Guido. • Death then thou dread'st
· Certain and imminent from thy father's hand.
Ricciarda. I dread his troubled heart-I dread mine own
That ne'er will brook that I should be another's;
Thy love still more I dread--when hangs suspended
My father's arm, and trembles still to slay me-
Thou wilt precipitate his crime--and ours-
Thee shall I see or slain, or slaying—haply
Thee only slain-and from thy death shall have
The sad bequest, in death to hate my father,
To execrate the mercy that he felt
Towards his daughter.
Guido. Take the dagger.' They part—Guelfo enters hastily—and she lets fall the dagger.
Guelfo. · Here must I find thee ever then?_a weapon
Fell from thine hand-Oh! steel accurst, I know thee,
Well thou return'st to me-come let me grasp thee,
Not as that day—but ever still to hold thee,
Yet once again with mine own blood bedew'd-[a pause.]
Approach-unnatural woman !-o'er my wrath
Bebold, at length, a horrid calm hath stolen,
I doubt no longer if I can abhor thee-
With tears-oh yes—but not with steelmat least
Not with this steel did I believe thee armed-
Know'st thou it?' It was the very dagger which he had drawn from the body of his own son when he had fallen in battle against the party of Averardo ; he had made Ricciarda adorn it with jewels, and had given it, on the day of his nuptials, and of his intended murder, to Guido. The incident increases his suspicion: she delays her answers, and he supposes that it is in order to withhold him from the battle, at all events it shews some collusion with Guido, and he threatens to return and elucidate the dreadful secret; indeed, if we correctly understand one of Ricciarda's speeches, there is something jesuitical in ber excuse, which does not suit the generally beautiful simplicity of her character. In the fifth act, he does return defeated and desperate.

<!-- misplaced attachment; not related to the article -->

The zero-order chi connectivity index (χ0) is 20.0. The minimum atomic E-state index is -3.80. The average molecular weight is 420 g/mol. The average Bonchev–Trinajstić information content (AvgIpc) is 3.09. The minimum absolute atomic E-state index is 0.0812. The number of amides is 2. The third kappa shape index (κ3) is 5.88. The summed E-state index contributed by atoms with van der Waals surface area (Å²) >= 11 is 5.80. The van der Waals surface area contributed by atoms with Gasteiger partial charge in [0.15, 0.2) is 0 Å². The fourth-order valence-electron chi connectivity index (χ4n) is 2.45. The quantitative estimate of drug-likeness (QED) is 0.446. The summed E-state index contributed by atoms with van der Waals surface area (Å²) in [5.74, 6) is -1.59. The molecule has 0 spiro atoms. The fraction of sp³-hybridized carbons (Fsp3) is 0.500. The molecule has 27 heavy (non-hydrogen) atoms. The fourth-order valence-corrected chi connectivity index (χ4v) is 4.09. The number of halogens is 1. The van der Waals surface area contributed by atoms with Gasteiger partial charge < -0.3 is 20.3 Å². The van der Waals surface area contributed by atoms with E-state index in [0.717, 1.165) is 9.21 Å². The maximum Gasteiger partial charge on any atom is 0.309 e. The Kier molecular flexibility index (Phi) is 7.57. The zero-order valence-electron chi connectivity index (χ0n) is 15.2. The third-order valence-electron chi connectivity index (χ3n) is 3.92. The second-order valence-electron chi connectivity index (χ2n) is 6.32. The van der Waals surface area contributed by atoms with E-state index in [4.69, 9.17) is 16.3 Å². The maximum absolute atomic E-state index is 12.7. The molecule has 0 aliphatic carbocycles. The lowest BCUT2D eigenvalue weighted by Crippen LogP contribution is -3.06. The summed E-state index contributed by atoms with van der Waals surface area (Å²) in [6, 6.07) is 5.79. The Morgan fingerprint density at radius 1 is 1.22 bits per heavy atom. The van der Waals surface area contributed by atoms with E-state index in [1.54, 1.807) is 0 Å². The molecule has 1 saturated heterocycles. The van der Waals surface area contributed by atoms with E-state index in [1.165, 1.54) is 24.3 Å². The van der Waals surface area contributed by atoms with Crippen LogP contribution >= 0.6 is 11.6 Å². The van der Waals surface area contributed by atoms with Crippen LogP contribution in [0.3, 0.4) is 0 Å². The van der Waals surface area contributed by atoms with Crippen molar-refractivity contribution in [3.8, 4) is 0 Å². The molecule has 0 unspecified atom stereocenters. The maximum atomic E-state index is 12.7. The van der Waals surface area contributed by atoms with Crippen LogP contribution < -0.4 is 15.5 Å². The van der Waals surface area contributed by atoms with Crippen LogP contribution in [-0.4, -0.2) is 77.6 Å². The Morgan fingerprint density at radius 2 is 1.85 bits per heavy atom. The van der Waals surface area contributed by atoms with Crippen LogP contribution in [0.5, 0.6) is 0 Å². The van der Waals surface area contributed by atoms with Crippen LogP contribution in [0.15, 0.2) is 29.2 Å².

Guelfo. ' Brief time have I to live, yet time enough
To die unvanquish'd-go ye, to the conqueror,
Go strangers with the rest—and take with you
My palace treasures for your spoil, ere yet
The base usurper come-enough for Guelfo
His fathers' tombs—his daughter-and his sword.
Off-and obey !-Off-I yet live-
Now hear me,
Thou said'st but now that over me did hang
Ricciarda. I said so.
And thou had'st it then
From Guido-to no other hand but thine
Would he have yielded up so dear a weapon.
This day thou had'st it-woman-to thy father
And heaven thou speakest from a tomb-
Ricciarda. This day ! he adds some reasons for his suspicion that Guido gave it to her, that she received it for some fatal purpose, and that he is still concealed near.
Guelfo. “Thy life is on thy words-quick-answer me,
Where is he?
Ricciarda. Here I saw him--where he went
I know not.
Guelfo. Speak-we have no time for words,
No time for calm and tranquil reasoning.
Ricciarda. Here, where I speak these my last words, I saw
Be this, my Lord, the proof that I deceive not,
That thus I speak-for knew I where he is,
In vain thou had'st questioned--nor will I be guilty
Of what he does in madness, or his death.
Guelfo. I'll have his blood--or endless tears from thee
Conquer'd I'm not with vengeance in my grasp ;
He here, or thou shalt live no longer.
Guelfo. Unworthy ! if thou diest for him, thou'rt guilty,
Guiltier, if thou conceal'st him from me—die then.
Ricciarda. Thou sheddest innocent blood-give me the
I, I alone will plunge it in my bosom.
See, I am pale with horror at thy crime;
Not mine own conscience--see, I tremble not-
It was my weakness secretly to love him~-
But from that day-to heaven, that only knew it,
I've paid a bitter penalty of sorrow.
Thou hallowed'st our love--for my sake Guido
Did lose his brother--and could I not love him?